I suppose this is as good of an introduction as any other. I am walking from downtown. I am walking from a day of walking. From a day of writing in various coffeeshops and a day of thinking—where thinking is too strong a word. It’s more of a day of considering and observing. But mostly it’s been a day of waiting. I’m leaving downtown, passing on the outskirts of central campus. I’m on my way somewhere else. I’m expecting a phone call.
A kid shuffles out of the shadows, stoned immaculate. He looks at the sky sincerely puzzled and relentlessly confused. He asks me “where’s the rainbow?” It’s a fair question. It’s been drizzling or raining all day. I don’t want to be impolite, but I don’t know how to respond. I smile and gesture. I am surprised with the subtleness of that gesture. Is this me, in the mist, conveying [camaraderie / comradeship] with this lost leprechaun?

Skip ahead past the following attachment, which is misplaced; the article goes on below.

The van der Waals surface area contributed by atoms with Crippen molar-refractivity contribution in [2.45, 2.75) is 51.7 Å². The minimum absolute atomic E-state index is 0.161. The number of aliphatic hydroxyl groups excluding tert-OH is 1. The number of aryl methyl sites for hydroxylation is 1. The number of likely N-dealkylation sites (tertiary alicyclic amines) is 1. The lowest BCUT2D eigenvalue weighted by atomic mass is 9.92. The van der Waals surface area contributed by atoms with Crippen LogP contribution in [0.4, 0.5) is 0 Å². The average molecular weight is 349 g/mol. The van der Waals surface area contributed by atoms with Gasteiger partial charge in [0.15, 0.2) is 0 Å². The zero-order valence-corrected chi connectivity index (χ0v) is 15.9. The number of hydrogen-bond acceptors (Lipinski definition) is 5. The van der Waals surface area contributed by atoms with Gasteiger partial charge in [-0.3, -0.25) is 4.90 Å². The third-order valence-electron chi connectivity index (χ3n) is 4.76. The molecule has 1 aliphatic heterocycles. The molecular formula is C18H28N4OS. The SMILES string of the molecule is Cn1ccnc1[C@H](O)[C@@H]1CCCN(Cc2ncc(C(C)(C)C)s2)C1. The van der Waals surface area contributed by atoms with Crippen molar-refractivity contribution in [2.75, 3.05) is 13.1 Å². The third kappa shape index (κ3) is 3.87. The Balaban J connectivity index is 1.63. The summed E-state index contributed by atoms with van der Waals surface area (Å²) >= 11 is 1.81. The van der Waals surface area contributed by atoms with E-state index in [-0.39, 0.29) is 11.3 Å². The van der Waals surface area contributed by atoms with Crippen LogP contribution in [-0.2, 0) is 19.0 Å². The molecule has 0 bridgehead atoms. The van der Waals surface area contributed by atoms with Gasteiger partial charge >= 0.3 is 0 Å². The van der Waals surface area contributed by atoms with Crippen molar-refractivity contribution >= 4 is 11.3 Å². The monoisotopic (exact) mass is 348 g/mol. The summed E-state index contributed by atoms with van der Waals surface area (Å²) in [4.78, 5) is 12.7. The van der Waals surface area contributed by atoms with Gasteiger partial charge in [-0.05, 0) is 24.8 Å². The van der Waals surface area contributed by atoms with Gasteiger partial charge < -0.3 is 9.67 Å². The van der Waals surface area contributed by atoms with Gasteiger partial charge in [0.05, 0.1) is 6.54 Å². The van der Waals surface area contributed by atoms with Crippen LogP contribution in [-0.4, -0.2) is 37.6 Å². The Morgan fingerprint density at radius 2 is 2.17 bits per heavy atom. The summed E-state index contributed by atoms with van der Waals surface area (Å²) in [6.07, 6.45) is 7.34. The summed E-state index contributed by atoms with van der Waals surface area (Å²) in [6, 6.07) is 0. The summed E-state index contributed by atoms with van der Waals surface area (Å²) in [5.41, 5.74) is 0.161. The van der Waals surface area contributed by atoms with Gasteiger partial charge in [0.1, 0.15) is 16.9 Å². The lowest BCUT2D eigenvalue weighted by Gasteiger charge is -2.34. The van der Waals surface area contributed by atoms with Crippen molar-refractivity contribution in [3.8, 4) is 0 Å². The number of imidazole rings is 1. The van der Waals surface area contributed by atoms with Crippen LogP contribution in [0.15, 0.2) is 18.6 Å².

He doesn’t react. He doesn’t budge nor flinch. His eyes stay on that bit of sky a rainbow would be if there was going to be one. I continue through campus, through another campus and then…I’m at the busstop. It’s almost seven. No-one has gotten back to me yet. On the ground are three Uno cards. Two eights and one face down. I have 20 minutes until the next bus. I’m crazy with curiosity. I have to know what that third card is. I wonder if it’s another eight. I want to know. I want to prove that it is. But I’m terrified that it’s not. And what if it’s not? What if it’s a five or a four or a reverse? I don’t know what to do. The homeless guy on the bench eyes me with suspicion. He has a long white beard. But I need to know and need to not know what that facedown card is. I flip it over with my cold feet, a feat that takes much longer than it should. I flip it over and it’s a wild card. There’s your rainbow, kid.

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